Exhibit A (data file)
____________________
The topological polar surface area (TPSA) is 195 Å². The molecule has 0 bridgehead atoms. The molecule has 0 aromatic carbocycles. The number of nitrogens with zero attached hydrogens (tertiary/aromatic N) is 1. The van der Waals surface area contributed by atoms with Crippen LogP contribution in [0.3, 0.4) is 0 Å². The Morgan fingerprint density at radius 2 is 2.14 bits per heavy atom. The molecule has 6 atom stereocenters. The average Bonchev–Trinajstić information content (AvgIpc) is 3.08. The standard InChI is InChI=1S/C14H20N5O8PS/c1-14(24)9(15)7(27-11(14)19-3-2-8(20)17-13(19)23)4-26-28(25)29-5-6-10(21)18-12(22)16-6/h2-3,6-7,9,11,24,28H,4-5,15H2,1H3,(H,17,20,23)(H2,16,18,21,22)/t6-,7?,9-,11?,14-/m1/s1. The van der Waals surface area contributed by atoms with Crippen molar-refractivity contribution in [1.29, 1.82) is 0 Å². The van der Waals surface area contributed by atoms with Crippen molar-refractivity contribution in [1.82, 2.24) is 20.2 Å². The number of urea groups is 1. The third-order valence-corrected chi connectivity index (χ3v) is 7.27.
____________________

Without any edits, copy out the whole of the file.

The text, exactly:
The topological polar surface area (TPSA) is 195 Å². The molecule has 0 bridgehead atoms. The molecule has 0 aromatic carbocycles. The number of nitrogens with zero attached hydrogens (tertiary/aromatic N) is 1. The van der Waals surface area contributed by atoms with Crippen LogP contribution in [0.3, 0.4) is 0 Å². The Morgan fingerprint density at radius 2 is 2.14 bits per heavy atom. The molecule has 6 atom stereocenters. The average Bonchev–Trinajstić information content (AvgIpc) is 3.08. The standard InChI is InChI=1S/C14H20N5O8PS/c1-14(24)9(15)7(27-11(14)19-3-2-8(20)17-13(19)23)4-26-28(25)29-5-6-10(21)18-12(22)16-6/h2-3,6-7,9,11,24,28H,4-5,15H2,1H3,(H,17,20,23)(H2,16,18,21,22)/t6-,7?,9-,11?,14-/m1/s1. The van der Waals surface area contributed by atoms with Crippen molar-refractivity contribution in [1.29, 1.82) is 0 Å². The van der Waals surface area contributed by atoms with Crippen molar-refractivity contribution in [1.82, 2.24) is 20.2 Å². The number of urea groups is 1. The third-order valence-corrected chi connectivity index (χ3v) is 7.27.